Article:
Dad’s Luncheonette, 225 Cabrillo Highway South (at Kelly Ave.), Half Moon Bay;

Mountaintop Stop: Alice’s Restaurant

Where Highways 35 and 84 collide sits a rustic little diner with a storied past. The original 1940s building was erected long before the state highways paved the way for the scenic coastside drive, serving as a general store for the loggers who transported redwood lumber up and down the California Coast. It wasn’t until 1960 that Alice Taylor opened her self-named restaurant and the crossroads coffee shop became a hotspot for the ’60s counterculture—from artists to hippies to bikers to cowboys.

When brothers Andy and Jamie Kerr bought the restaurant in 2002, the location still maintained its funky reputation. Andy remembers friends asking, “Why would you buy a biker diner?” But the Kerrs had strong familial ties to the old dive, having grown up just a few miles down the road. After enjoying years traveling around the world during their “semi-retirement” phase, the brothers longed to come back home. The opportunity to purchase their childhood diner seemed like the best way to make a fresh start in their old neighborhood—so they went for it.

The Kerrs wanted to keep the rustic charm of the place, but felt the need to “clean it up” a bit— specifically when it came to the menu. Owning a restaurant made the brothers realize all the different chemicals and artificial ingredients that go into modern, diner-like cuisine. “We thought, ‘Let’s take a greasy spoon and make it healthier,’” says Andy. Indeed, today, Alice’s Restaurant proudly provides sustainable options throughout their menu, utilizing locally sourced produce, meat and cheeses—and adding in local and organic beer, wine and spirits whenever possible.

Andy recalls the farm-to-table transition as a slow but steady progression. “The first thing was to source locally grass-fed beef without hormones, then the chicken and then we introduced the mac and cheese made from quinoa,” says Andy. “We started with what we can do to make things healthier for kids, but then started aiming it toward adults as well.”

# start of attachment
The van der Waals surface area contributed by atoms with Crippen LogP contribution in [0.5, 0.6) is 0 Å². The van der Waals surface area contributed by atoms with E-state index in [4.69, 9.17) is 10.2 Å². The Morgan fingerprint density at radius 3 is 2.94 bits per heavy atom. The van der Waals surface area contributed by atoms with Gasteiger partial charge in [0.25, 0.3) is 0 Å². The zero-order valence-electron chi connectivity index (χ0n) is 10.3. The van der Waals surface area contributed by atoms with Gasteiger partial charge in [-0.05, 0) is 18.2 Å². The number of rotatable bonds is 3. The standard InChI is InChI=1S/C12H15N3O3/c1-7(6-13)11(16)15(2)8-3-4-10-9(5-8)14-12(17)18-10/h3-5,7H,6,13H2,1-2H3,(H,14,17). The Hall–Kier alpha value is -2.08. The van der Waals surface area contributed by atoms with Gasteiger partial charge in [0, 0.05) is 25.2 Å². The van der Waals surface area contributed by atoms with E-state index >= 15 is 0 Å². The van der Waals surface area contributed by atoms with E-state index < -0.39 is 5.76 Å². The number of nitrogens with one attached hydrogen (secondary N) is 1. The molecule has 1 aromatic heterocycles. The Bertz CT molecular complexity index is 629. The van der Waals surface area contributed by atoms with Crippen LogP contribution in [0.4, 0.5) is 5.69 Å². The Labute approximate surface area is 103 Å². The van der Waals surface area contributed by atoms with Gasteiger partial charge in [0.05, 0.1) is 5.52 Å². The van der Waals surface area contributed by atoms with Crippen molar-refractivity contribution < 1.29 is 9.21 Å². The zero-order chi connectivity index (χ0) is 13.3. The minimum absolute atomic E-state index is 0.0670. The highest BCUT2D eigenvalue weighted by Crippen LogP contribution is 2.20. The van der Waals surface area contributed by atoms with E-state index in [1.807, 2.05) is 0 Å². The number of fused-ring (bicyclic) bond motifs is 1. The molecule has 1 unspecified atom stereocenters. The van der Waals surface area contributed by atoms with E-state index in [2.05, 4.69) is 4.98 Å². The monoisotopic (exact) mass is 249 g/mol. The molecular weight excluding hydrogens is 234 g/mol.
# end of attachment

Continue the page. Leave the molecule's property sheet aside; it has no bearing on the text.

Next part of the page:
Today the menu includes fish straight out of Half Moon Bay, produce from local South Bay farms and cheeses from North Bay dairies. The rotating menu always features what’s in season and the Kerrs, along with their staff chefs, are constantly recipe testing to see what else they can change to improve the health benefits of the menu. Andy believes that this is a testament to the counterculture that’s always surrounded the diner. He remembers as a kid all the “hippies” advocating for fresh, local and organic. “It’s only now, 30 years later, that this notion is being pushed into society,” he says. And he’s doing his part to push it further.

Their love for local culture expands outside of the food menu. “In this mountainous, rural environment you have to take care of each other,” says Andy. Under the Kerrs’ ownership, Alice’s Restaurant has been host to several community projects, fundraisers and private events. They employ local residents, often acting as a first job experience for high school and college students. Their parking lot boasts spaces for motorcycles and mountain bikes along with hitching posts for horses. And with its communal-style seating, neighborhood folks share table space and conversation with those just passing through. “It’s very much a community restaurant,” says Andy.

Alice’s Restaurant, 17288 Skyline Blvd., Woodside